As seen on picture, after middle crossbar is attached and the screws are screwed you can release load strips. I highly recommend you to build the floor on flat surface.

That day one friend came to help me (Thank you Raimo!),  so it supposed to be quick and easy – hell no! We started with the work bit late, around 14:00 clock.  As it was getting dark already at 17:00 and it was also cold out side (-15’C) we had to use some motive fluid to continue.  You should not attempt this at home for your own safety.

After all crossbars attached, we turned floor over and marked circle with home made caliper of 0,95m from center. We broke my cheap jigsaw but we still had 3 more planks to cut from circle, work was finished with normal wood saw. Some corrections were made with disc cuter.  We finished around 00:00 (midnight) barrel ready and went to sauna for getting cold out of bones.  Off course there is need for finishing touches like grinding top edges and drilling holes for drainage and pipes. Meanwhile I plan to make furniture in side.

Some morning pictures of barrel / hot tub:

If you find something helpful from this site please leave comment or share your work.

bye for now!
(smoke break)

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Building my own hot tub (part 3)

January 12, 2010 at 13:28 (DIY - hot tub, Hot tub (part 3))

Now its time for some blueprints. First I want to point out about hot tub diameter that was 1,95m and not 2m. Also why the first cut in side plank was exactly 9,5 cm from one end. Idea is that building process should be easy and not to run into stupid things like complicated floor parts, cutting planks lengthwise or what ever. Everything is based on planks I have bought which are standard at least in Europe. Not sure about USA or UK as there is common to use Imperial units instead of metric.  Metric system for your better understanding: 1m = 100cm = 1000mm and if you feel or did not understand some issues I have written here, send e-mail or post comment here, I will try to help you out!

you can also try unit conversion like “9,5cm in inch” hit the search and you should have result like 3,740…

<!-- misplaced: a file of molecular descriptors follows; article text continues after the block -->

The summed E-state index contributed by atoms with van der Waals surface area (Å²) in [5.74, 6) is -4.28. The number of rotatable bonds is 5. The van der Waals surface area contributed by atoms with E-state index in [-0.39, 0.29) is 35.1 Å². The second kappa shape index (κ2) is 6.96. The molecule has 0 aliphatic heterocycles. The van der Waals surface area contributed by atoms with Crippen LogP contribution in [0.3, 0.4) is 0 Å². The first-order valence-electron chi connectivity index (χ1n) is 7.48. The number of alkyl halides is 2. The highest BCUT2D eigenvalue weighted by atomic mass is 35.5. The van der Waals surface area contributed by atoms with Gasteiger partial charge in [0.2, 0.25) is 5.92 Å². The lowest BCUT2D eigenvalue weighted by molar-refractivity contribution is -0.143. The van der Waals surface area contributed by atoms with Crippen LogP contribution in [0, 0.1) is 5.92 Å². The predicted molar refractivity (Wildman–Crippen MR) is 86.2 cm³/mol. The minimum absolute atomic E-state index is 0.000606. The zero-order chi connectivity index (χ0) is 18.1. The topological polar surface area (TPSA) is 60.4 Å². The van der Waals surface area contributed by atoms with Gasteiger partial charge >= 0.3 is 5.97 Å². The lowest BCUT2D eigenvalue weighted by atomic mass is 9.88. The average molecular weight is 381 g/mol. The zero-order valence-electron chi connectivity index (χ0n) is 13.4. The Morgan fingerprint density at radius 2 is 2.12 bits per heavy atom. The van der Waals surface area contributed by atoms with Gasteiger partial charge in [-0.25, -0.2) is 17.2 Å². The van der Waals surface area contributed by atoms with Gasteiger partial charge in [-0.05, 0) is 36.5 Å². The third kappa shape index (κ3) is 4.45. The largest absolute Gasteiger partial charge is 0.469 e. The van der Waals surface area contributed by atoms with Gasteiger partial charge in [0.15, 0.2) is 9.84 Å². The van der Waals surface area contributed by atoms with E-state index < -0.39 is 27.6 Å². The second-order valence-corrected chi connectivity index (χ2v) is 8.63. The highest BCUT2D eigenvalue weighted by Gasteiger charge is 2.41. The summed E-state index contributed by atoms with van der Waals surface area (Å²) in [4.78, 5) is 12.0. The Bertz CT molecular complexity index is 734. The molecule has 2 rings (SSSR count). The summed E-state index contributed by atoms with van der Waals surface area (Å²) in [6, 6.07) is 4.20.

Just to remind that planks I got have dimensions:

  • height 45mm (4,5cm)
  • width 95mm (9,5cm)
  • length was various for me , some were 5,4m some 3,6m

MS Paint is not the best program for blueprints but does the trick.  Note that the crossbars are sideways attached to floor panel, together with side planks they form stand by supporting each other on the same level. So that your hot tub floor would not fell in part. I have cut almost suitable planks for floor panel already.Important is that you can pull together floor planks tightly. If possible you should use load straps (trucks), just in case on any side you should but some planks so that you would not harm floor planks when you use load straps.

When floor panel planks are but together, last thing is to make caliper with what you can mark nice circle with diameter of 95cm. After that you should cut edges and follow the line you have drawn . Jigsaw should be enough but be prepared to make some corrections with sandpaper or disc cuter with  polishing disc attached. (remember to measure 9 times before you cut)
Now about pullers, as i could not find suitable metal sheets (aprox. 3mm thick) yet. I intend to use load straps for test run. According to “manual” they should be able to hold the load about 8 tons or in straight 4 tons. I got them quite cheep.

Note that when barrel (hot tub) with such diameter can expand up do 2cm  in outer circumference when getting wet.  If you intend to use metal pullers you should be prepared to loose it up a bit. Otherwise you can brake strips and end up with injury.  On first 20-30min you can experience that hot tube does not hold water. This is normal for first 30 min, let the wood expand.

As you have most parts but together DO NOT paint or use any chemicals/clues on wood. You can turn your relaxing hot tub into chemical waste barrel where no one wants to be or nether its healthy for your self. Its allowed only to use natural wood oil to be used on outer side of hot tube to prolong hot tube life, in this case I do not have any recommendations.

Damn smoke break.
More pictures next time.

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Building my own hot tub (part 2)

January 12, 2010 at 11:39 (DIY - hot tub, Hot tub (part 2))

Let’s continue with the journey! Important thing is to remember that you must measure 9 times and cut only once.  As wood planks that i have bought were in 3 different lengths I wanted to make maximum out of them, so I drew all the planks on paper (1/10) so that there wouldn’t be any non useful remains left. I calculated all the sizes and tried various possibilities. I used this paper also as a plan when I started to cut the wood. Smallest remains had 30cms of length, which can be still used for hot tub furniture, like chairs.